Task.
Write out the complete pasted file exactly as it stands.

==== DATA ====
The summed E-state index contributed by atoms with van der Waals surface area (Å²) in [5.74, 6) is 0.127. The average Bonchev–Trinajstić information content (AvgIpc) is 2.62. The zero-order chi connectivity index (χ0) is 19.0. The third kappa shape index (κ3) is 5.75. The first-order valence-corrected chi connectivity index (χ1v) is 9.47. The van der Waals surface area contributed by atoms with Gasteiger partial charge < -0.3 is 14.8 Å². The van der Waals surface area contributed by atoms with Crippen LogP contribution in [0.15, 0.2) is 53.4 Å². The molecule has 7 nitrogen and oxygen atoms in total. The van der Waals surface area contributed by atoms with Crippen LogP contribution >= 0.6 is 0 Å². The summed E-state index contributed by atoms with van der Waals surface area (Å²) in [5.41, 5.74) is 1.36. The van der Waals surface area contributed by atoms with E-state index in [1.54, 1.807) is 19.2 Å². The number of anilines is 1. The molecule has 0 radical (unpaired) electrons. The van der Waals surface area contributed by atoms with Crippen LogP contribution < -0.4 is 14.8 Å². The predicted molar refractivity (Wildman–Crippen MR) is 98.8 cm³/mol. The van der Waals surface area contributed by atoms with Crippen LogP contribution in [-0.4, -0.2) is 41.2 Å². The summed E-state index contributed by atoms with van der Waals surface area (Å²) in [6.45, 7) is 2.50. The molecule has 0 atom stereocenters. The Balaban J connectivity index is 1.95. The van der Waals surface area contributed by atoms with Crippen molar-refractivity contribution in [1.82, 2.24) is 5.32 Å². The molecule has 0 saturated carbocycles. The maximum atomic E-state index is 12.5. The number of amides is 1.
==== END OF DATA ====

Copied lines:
The summed E-state index contributed by atoms with van der Waals surface area (Å²) in [5.74, 6) is 0.127. The average Bonchev–Trinajstić information content (AvgIpc) is 2.62. The zero-order chi connectivity index (χ0) is 19.0. The third kappa shape index (κ3) is 5.75. The first-order valence-corrected chi connectivity index (χ1v) is 9.47. The van der Waals surface area contributed by atoms with Gasteiger partial charge < -0.3 is 14.8 Å². The van der Waals surface area contributed by atoms with Crippen LogP contribution in [0.15, 0.2) is 53.4 Å². The molecule has 7 nitrogen and oxygen atoms in total. The van der Waals surface area contributed by atoms with Crippen LogP contribution >= 0.6 is 0 Å². The summed E-state index contributed by atoms with van der Waals surface area (Å²) in [5.41, 5.74) is 1.36. The van der Waals surface area contributed by atoms with E-state index in [1.54, 1.807) is 19.2 Å². The number of anilines is 1. The molecule has 0 radical (unpaired) electrons. The van der Waals surface area contributed by atoms with Crippen LogP contribution < -0.4 is 14.8 Å². The predicted molar refractivity (Wildman–Crippen MR) is 98.8 cm³/mol. The van der Waals surface area contributed by atoms with Crippen LogP contribution in [-0.4, -0.2) is 41.2 Å². The summed E-state index contributed by atoms with van der Waals surface area (Å²) in [6.45, 7) is 2.50. The molecule has 0 atom stereocenters. The Balaban J connectivity index is 1.95. The van der Waals surface area contributed by atoms with Crippen molar-refractivity contribution in [1.82, 2.24) is 5.32 Å². The molecule has 0 saturated carbocycles. The maximum atomic E-state index is 12.5. The number of amides is 1.